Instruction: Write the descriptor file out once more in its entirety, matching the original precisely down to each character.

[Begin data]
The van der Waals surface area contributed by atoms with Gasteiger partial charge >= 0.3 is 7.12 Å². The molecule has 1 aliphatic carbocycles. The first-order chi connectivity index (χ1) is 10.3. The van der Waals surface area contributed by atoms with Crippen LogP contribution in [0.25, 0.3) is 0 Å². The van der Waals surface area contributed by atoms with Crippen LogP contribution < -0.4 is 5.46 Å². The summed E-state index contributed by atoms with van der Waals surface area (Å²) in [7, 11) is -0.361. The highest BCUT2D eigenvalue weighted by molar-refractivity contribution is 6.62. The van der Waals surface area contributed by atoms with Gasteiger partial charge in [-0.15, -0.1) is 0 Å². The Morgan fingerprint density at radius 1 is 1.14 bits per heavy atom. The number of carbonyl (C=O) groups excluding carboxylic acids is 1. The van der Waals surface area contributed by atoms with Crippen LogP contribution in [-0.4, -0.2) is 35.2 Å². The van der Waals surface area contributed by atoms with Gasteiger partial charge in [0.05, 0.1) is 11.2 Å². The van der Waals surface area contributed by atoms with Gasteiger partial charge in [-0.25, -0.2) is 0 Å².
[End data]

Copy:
The van der Waals surface area contributed by atoms with Gasteiger partial charge >= 0.3 is 7.12 Å². The molecule has 1 aliphatic carbocycles. The first-order chi connectivity index (χ1) is 10.3. The van der Waals surface area contributed by atoms with Crippen LogP contribution in [0.25, 0.3) is 0 Å². The van der Waals surface area contributed by atoms with Crippen LogP contribution < -0.4 is 5.46 Å². The summed E-state index contributed by atoms with van der Waals surface area (Å²) in [7, 11) is -0.361. The highest BCUT2D eigenvalue weighted by molar-refractivity contribution is 6.62. The van der Waals surface area contributed by atoms with Gasteiger partial charge in [-0.15, -0.1) is 0 Å². The Morgan fingerprint density at radius 1 is 1.14 bits per heavy atom. The number of carbonyl (C=O) groups excluding carboxylic acids is 1. The van der Waals surface area contributed by atoms with Crippen LogP contribution in [-0.4, -0.2) is 35.2 Å². The van der Waals surface area contributed by atoms with Gasteiger partial charge in [0.05, 0.1) is 11.2 Å². The van der Waals surface area contributed by atoms with Gasteiger partial charge in [-0.25, -0.2) is 0 Å².